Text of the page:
Whitworth twice went to the National Small College Championships behind Jordon, but he left school after 2? years for "the color and excitement of the barnstorming National Industrial Basketball League," according to a 1962 story in the Daily Journal. An article in the Spokane Daily Chronicle said Whitworth had suspended Jordon.

He played AAU ball for the Federal Insurance team, and then the Buchan Bakers, a team sponsored by a northern-Washington bakery (Jordon was also employed by the bakery.)

AAU hoops was highly competitive in those days, and the Bakers won the national title with a victory over the Phillips 66 Oilers. To get there, they had to get past future Basketball Hall of Famer Elgin Baylor, who was playing for the Westside Ford squad.

The Minneapolis Lakers selected Jordon in the 1956 NBA draft, but he never played for that team. Instead, he suited up for the New York Knicks as a rookie. Jordon would play parts of two seasons with the Knicks, a year and a half with the Detroit Pistons, 1? with the Cincinnati Royals, another 1? with New York and a final season with the St. Louis Hawks in 1962-63.


Jordon was no bench-warmer. He averaged 14.3 points a game for the Pistons in 1958-59, and 13.4 for the Royals the next year. During those two seasons, and the next split between Cincinnati and New York, he never averaged less than 8.3 rebounds per game.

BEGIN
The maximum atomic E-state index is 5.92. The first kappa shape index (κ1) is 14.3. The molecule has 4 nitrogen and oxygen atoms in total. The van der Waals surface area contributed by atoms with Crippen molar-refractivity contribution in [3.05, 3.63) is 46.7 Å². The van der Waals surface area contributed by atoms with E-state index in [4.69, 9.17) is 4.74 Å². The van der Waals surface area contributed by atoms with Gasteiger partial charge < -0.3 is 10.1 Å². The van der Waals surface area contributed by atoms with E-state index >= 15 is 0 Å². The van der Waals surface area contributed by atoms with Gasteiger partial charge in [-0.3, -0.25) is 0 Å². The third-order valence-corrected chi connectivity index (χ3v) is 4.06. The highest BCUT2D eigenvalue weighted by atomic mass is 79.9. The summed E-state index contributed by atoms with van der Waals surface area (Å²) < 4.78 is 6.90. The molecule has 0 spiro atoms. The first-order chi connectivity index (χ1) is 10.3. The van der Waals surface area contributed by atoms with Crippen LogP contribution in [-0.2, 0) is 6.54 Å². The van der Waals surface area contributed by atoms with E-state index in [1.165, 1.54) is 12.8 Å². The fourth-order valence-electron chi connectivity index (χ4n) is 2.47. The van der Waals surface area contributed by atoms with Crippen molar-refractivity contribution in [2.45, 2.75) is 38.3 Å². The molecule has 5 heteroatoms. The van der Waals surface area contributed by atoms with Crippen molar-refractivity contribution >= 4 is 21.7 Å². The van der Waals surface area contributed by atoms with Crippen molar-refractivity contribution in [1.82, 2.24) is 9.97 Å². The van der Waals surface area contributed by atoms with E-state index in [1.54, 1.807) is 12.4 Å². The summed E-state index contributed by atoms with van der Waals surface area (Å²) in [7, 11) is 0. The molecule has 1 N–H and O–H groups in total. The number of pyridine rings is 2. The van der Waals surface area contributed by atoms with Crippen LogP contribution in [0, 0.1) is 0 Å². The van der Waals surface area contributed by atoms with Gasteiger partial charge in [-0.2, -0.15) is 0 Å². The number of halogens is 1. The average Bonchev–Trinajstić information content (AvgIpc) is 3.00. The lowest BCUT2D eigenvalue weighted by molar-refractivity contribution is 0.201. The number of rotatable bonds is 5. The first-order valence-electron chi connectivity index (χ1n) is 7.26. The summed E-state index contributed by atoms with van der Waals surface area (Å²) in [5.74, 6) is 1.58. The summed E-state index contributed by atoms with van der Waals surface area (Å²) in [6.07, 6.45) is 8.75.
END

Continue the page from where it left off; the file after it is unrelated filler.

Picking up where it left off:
"He was as good as most of the big men in that era, except for the real outstanding ones like Russell and Chamberlain," said Willie Naulls, 78, his teammate with the Knicks for two full seasons and parts of two others. "But I think he was limited by his (early) competition. ... There wasn't very much local competition where he was growing up, as there is today. He had the physical frame and natural grace and ability to develop into a very competitive athlete."

Jordon's family didn't have the money to get to many of his games.

"I used to come up from Petaluma sometimes, go up to Ukiah because there was a TV station there where his games would be on," said Perry Jordon, 75, who now lives in Talmage. "I did get to see him play a few times, went to a couple games. He was at the Cow Palace (in San Francisco) one time."